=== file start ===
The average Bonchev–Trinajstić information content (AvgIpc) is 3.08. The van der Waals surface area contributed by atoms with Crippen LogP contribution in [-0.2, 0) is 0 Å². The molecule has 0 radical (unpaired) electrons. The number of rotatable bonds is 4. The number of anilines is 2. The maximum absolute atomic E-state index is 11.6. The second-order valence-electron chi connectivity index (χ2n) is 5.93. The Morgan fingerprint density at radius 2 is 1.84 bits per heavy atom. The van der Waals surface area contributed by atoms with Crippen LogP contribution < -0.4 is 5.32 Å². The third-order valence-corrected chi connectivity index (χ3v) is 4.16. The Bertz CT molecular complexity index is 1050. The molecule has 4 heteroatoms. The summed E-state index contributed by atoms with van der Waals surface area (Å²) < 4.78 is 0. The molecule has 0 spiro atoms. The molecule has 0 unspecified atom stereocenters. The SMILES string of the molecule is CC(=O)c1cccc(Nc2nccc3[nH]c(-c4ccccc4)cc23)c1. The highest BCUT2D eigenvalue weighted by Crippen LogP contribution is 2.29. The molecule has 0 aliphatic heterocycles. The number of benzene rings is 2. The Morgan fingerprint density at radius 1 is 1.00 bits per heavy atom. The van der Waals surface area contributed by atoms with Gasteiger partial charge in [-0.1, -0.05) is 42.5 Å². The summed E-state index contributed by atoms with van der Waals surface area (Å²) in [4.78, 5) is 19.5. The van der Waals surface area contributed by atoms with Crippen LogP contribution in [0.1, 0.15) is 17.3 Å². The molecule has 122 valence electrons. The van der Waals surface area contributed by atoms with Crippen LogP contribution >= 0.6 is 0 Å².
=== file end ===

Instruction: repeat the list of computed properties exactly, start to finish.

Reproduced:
The average Bonchev–Trinajstić information content (AvgIpc) is 3.08. The van der Waals surface area contributed by atoms with Crippen LogP contribution in [-0.2, 0) is 0 Å². The molecule has 0 radical (unpaired) electrons. The number of rotatable bonds is 4. The number of anilines is 2. The maximum absolute atomic E-state index is 11.6. The second-order valence-electron chi connectivity index (χ2n) is 5.93. The Morgan fingerprint density at radius 2 is 1.84 bits per heavy atom. The van der Waals surface area contributed by atoms with Crippen LogP contribution < -0.4 is 5.32 Å². The third-order valence-corrected chi connectivity index (χ3v) is 4.16. The Bertz CT molecular complexity index is 1050. The molecule has 4 heteroatoms. The summed E-state index contributed by atoms with van der Waals surface area (Å²) < 4.78 is 0. The molecule has 0 spiro atoms. The molecule has 0 unspecified atom stereocenters. The SMILES string of the molecule is CC(=O)c1cccc(Nc2nccc3[nH]c(-c4ccccc4)cc23)c1. The highest BCUT2D eigenvalue weighted by Crippen LogP contribution is 2.29. The molecule has 0 aliphatic heterocycles. The number of benzene rings is 2. The Morgan fingerprint density at radius 1 is 1.00 bits per heavy atom. The van der Waals surface area contributed by atoms with Gasteiger partial charge in [-0.1, -0.05) is 42.5 Å². The summed E-state index contributed by atoms with van der Waals surface area (Å²) in [4.78, 5) is 19.5. The van der Waals surface area contributed by atoms with Crippen LogP contribution in [0.1, 0.15) is 17.3 Å². The molecule has 122 valence electrons. The van der Waals surface area contributed by atoms with Crippen LogP contribution >= 0.6 is 0 Å².